It’s always an exciting moment when — after an interminable wait through winter and spring — a family gets to once again open up its summer house.
This time it wasn’t a beach cottage at Breezy Point, but a spot just across the water at Keyspan Park, and the family was one comprised of Cyclone fans, but the joyous anticipation towards the summer was there on Saturday evening as about 100 fans attended the first public work-out for the 2007 Cyclones.
Yet the opening of the summer house reminded fans of the shuttering of Brooklyn baseball’s previous summer retreat — Ebbets Field, which actually was razed in 1960, but was psychically demolished after the Dodgers’ final home game on Sept. 24, 1957.
And though this season is the 50th anniversary of the Bums’ final Brooklyn campaign, the return of Edgar Alfonzo as Brooklyn’s manager brings back more recent memories — those of the 2001 season in which Alfonzo guided Brooklyn to a 55-25 overall record and a share of the New York- Penn League’s championship with Williamsport — as the season abruptly ended after 9-11.
This theme of return extends to more than Alfonzo. The Mets brass also brought back former Cyclone players, as 10 players on the opening roster were Brooklyn veterans.
In a league in which teams typically return only three to five players from previous seasons, the large number of returnees gives the Cyclones’ roster a boost, since playing in front of 8,000 fans a night can be daunting for players accustomed to much smaller crowds in college or the lower minors. In addition, adjusting to Brooklyn crowds requires some time, since the Keyspan Park crowds are unique in their knowledge of baseball, their vociferous cheering, and yes, even their booing (home team not excepted).
Six of the returnees are pitchers: right-handers David Koons, Greg Mullins, and Nick Waechter, and left-handers Todd Privett, Grady Hinchman, and Josh Appell, with Hinchman and Appell returning after spending parts of the past two seasons in Brooklyn.
Hinchman is a fan favorite because of his friendly personality and playing intensity — and he also happens to have been born in the same hometown, Anderson, Indiana, as was former Dodger pitching great Carl Erskine.
At 25, Hinchman is old by league standards, but he doesn’t look at being back in Brooklyn as a career roadblock, but rather he views it as an opportunity.
“Down in extended spring training, the coaches have been working with me on my arm slot, on going back to pitching from a three-quarters angle rather than as I was last year, which was lower — almost sidearm,” said Hinchman, whose one no-hit inning in Tuesday’s home opener was marred only by a hit-batsman.
“Brooklyn will be a good place for me to get plenty of work on my new motion.”
The other two-year Cyclone pitching veteran, Josh Appell, is similarly enthusiastic about another season on the beach.
“I learned so much in extended spring training this year, and I’ll get a chance to try it out in Brooklyn” said Appell.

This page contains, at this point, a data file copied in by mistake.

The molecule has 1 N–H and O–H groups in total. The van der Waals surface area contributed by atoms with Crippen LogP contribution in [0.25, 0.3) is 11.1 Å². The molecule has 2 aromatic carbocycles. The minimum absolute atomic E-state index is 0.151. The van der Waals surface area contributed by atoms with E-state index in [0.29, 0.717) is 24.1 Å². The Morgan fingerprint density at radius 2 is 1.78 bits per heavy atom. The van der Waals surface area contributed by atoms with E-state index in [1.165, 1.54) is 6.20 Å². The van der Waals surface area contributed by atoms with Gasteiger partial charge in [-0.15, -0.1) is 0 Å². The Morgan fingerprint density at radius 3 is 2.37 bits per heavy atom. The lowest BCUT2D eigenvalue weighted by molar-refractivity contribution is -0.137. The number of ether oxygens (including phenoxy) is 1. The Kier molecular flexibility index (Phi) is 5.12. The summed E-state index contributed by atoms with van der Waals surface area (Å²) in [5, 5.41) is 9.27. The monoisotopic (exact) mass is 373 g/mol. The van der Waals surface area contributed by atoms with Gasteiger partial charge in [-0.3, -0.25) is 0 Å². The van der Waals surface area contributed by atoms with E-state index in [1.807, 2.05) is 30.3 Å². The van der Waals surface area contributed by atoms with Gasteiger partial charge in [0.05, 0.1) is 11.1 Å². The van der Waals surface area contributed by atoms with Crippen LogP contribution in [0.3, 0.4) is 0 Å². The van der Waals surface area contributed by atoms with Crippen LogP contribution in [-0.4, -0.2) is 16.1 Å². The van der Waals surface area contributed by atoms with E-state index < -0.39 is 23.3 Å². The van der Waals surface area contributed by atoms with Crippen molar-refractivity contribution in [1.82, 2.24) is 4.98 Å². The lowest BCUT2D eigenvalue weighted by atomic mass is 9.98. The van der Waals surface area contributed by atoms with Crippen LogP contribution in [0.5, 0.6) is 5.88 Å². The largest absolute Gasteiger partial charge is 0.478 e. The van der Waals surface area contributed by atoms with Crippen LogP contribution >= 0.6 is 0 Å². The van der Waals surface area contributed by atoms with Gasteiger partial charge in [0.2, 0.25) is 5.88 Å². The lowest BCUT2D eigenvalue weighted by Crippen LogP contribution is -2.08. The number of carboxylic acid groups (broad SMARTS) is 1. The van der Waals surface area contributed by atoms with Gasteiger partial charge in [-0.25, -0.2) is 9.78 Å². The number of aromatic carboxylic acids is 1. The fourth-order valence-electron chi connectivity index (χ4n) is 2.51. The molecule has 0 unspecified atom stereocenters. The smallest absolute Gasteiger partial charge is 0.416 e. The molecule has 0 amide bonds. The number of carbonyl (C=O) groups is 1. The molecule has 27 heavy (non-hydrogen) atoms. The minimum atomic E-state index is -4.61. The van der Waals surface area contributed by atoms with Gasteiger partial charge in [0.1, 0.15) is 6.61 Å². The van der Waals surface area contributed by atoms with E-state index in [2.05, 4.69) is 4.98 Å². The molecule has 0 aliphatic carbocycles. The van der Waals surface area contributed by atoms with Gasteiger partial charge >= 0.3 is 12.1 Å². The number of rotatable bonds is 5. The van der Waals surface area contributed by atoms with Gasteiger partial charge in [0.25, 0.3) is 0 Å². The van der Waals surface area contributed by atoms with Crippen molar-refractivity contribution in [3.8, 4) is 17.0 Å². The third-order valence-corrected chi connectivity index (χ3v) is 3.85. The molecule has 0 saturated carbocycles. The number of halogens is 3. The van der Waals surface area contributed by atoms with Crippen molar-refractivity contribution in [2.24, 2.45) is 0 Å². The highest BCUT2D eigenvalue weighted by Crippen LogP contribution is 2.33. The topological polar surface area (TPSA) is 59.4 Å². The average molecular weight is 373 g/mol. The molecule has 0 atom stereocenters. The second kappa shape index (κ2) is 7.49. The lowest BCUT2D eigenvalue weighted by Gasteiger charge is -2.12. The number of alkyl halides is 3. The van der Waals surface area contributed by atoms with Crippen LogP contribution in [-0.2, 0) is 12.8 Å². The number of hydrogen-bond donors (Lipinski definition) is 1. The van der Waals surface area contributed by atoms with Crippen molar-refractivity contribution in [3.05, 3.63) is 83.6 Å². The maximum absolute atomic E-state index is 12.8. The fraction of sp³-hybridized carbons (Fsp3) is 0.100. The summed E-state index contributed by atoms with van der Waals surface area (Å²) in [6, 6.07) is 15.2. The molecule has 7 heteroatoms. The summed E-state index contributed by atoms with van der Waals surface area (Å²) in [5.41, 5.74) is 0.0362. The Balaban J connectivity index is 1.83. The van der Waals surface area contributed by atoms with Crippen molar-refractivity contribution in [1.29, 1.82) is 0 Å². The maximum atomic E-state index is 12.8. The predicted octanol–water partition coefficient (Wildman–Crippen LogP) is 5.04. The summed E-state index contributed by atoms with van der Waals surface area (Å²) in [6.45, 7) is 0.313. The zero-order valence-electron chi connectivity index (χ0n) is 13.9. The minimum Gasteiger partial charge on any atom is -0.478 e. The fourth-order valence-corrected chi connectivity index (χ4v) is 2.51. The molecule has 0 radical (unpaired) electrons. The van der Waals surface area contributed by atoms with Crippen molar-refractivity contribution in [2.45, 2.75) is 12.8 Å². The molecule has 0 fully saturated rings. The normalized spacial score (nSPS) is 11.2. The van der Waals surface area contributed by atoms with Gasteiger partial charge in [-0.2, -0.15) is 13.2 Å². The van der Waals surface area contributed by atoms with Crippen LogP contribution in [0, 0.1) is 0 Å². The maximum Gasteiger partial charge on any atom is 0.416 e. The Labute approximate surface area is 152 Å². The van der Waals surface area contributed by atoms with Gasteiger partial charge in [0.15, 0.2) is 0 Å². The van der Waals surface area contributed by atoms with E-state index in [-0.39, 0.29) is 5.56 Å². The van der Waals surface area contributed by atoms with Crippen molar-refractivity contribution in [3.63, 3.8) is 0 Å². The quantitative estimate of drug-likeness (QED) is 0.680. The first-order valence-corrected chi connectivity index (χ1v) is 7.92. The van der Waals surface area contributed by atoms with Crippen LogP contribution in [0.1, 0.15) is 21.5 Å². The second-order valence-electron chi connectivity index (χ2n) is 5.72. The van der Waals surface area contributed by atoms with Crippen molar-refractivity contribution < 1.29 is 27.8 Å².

“You’ll really get scrutinized here [Keyspan Park] because the Mets are so close. This way, If I pitch well, I could get a promotion up to St. Lucie [a high-A team] next season.”
In addition to the half dozen pitching veterans, the Mets have sent four position players back to Brooklyn: catcher/infielder Jason Jacobs, infielder Jake Eigsti, and outfielders Will Vogel and Ender Chavez.
Jacobs was a New York-Penn League all-star at catcher in 2006, but he’ll catch and play a variety of infield positions this year.
Chavez is a popular Cyclone who played for Brooklyn during the 2002 and 2003 seasons. The younger brother of Mets star Endy Chavez, Ender, 26, is back in the Mets’ organization after the Washington Nationals’ dropped him.
“I had passport problems, and I became a free-agent, and then the Mets signed me,” said the ever-smiling Cyclone veteran.
“I can get games here in Brooklyn, and get my timing ready — and also help the Cyclones.”
Of course, the Cyclones aren’t all returnees.
The Mets’ highest-drafted position player this year is Zach Lutz, drafted in the fifth round. He’s a third baseman from Alvernia College, a Division III school in Reading, Pennsylvania — Phillies’ country. But Lutz doesn’t always go with the crowd.
“I was always a Mets’ fan,” he admitted.
A hard-nosed player with a sweet swing loved by the Mets brass, Lutz could have attended many Division I schools, yet was successfully recruited by Alvernia’s coach.
What was the coach’s secret?
“He’s my father,” said Lutz.
Alas, Lutz reinjured a twisted ankle in the home opener on Tuesday and hobbled off the field. For now, he’s day to day.
Lutz isn’t the only newcomer creating a buzz.
Raul Reyes, a 20-year-old outfielder up from last season’s Kingsport club, is attracting attention for his hitting potential.
And Ed Kunz, a reliever pitching in the College World Series for Oregon State, could sign with the Mets and become Brooklyn’s closer.
So the signs look good for the Cyclones’ season.
Remember, the Mets’ owner, Fred Wilpon, a former Brooklynite, is very aware Dodger lore, and he may want to help Brooklyn to win a championship 50 years after the Dodgers’ last stand in Brooklyn. Hence, the return of Alfonzo and the host of veteran players.
That prospect was in the air when the summer house was opened.
After all, as Alfonzo recently noted, “Fred Wilpon has a warm spot in his heart for Brooklyn.”
It can only help when the landlord loves the summer place.
Each week, Ed Shakespeare will offer games notes in the iambic pentameter style of his famous forebear. Here is this week’s entry:
The past returns, the boys of summer flings.
And Fonzie’s back to teach the kids some things.
©2007 Community News Group
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